Whitehorse artist Leslie Leong applied for a residency at the Ted Harrison Artists Retreat to work towards a large show at the Yukon Arts Centre Gallery in the fall of 2019. But she had lots of other ideas to work through first, both larger and smaller.
At the artists’ retreat, on Crag Lake, she was able to think big thoughts and, on a smaller scale, make gorgeous pieces of art jewelry, now on display at the Yukon Artists @ Work Gallery at 4th and Wood.
Leong had lots of little ideas that were plaguing her, mainly designs for jewelry inspired by the natural world. And she had big realizations about human impact on the natural world, from her trip on a tall ship to Svalbard, Norway, 1,000 kilometres from the North Pole, that she had to come to terms with.
Leong sailed from Longyearbyen, in Norway, to the Islands of Svalbard, with 28 other artists on a tall ship, last June, crossing the 80th parallel. They sailed to the northernmost point of the archipelago, “really just rocks in the sea,” said Leong.
“On the one hand, it was very exciting; but also, it was not, because the only way we could get there so easily was because of the lack of sea ice,” reflected Leong. “Climate change is really doing stuff.”
Looking over the water, she realized, as the crow flies, she was only about 4,000 kilometres from Whitehorse. Then she thought about the 15,500 kilometres she had travelled to get there, flying via Vancouver, Halifax, Paris and so on.
Leong had always known that she was part of the circumpolar community, but living in a city like Whitehorse, it seemed to her that we were too comfortable to really claim such a citizenship. On this trip she came to accept that role, which means, to her, having more of a responsibility to take care of the circumpolar world and to raise awareness of the impacts of climate change.
From the tall ship, she collected a lot of garbage (it floats around freely in the sea!) and shipped it back home, which was expensive.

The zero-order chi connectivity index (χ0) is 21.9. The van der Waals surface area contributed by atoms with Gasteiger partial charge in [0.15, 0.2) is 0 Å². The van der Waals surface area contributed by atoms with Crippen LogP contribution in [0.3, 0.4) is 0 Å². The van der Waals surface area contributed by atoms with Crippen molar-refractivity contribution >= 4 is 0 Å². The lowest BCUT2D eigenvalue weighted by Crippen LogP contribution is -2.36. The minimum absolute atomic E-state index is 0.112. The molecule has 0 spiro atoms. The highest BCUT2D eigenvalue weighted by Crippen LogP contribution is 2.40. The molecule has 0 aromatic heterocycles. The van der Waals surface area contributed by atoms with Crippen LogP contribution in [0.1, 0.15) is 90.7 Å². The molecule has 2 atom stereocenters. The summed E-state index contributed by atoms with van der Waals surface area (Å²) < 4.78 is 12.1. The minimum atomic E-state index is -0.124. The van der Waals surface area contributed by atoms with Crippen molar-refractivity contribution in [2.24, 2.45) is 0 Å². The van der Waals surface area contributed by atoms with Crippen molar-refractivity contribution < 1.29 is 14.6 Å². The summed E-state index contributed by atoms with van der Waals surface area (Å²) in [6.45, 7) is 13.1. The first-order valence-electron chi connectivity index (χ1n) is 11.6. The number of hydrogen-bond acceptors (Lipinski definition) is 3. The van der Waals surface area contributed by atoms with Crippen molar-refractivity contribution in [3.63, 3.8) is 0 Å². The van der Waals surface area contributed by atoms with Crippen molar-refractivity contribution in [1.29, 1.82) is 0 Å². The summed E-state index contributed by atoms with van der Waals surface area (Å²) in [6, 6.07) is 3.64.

So, for her first month at the Ted Harrison Artist Retreat, Leong was “downloading and unpacking that experience,” both literally and figuratively. She realized she was experiencing “climate change depression,” and that wasn’t very helpful. Her realization that the planet is broken, kept her from taking any action at all.
Then Whitehorse poet Clea Roberts, attending a writing conference in Dawson Creek called Words North, put out a call for artists to respond to poems. A poem by Helen Knott explored the Japanese idea of kintsugi, golden repair, where broken ceramics are repaired with gold.
On the Svalbard trip, two of the other artists, Adam Kuby and Shohei Katayama, took photographs of metallic emergency blankets laid into the crack of a glacier. This evoked the idea of kintsugi for Leong. She had kintsugi in mind for the gold-embellished landscape print she made in response to Roberts’ call. She’s keen now to make artwork that embraces the planet’s brokenness, to repair it in a way to make something new and beautiful.
For the jewelry, she “had all these things hanging around” in her brain. Sometimes an idea strikes but you don’t have time to do it. Leong made sketches, invested with the promise of the artwork to come. Some of these ideas date back past 2013. Some of them are extensions of jewelry lines she already makes regularly and displays at the Yukon Artists @Work Gallery. And they will clear out her mind to begin to work on her larger format, the Yukon Arts Centre show! Leong finds it very satisfying to bring these ideas to completion.
Precious, Leong’s show of jewelry, opened with a reception on Friday November 9. The installation uses a wide variety of reclaimed and found materials, as Leong is well-known for. The gallery-style presentation of jewelry reminds me of galleries in Santa Fe, New Mexico. You can enjoy the show until November 28.
Leong gave an artist talk reflecting on her Svalbard experience during Culture Days, at the end of September. Watch out for another one in Whitehorse in January.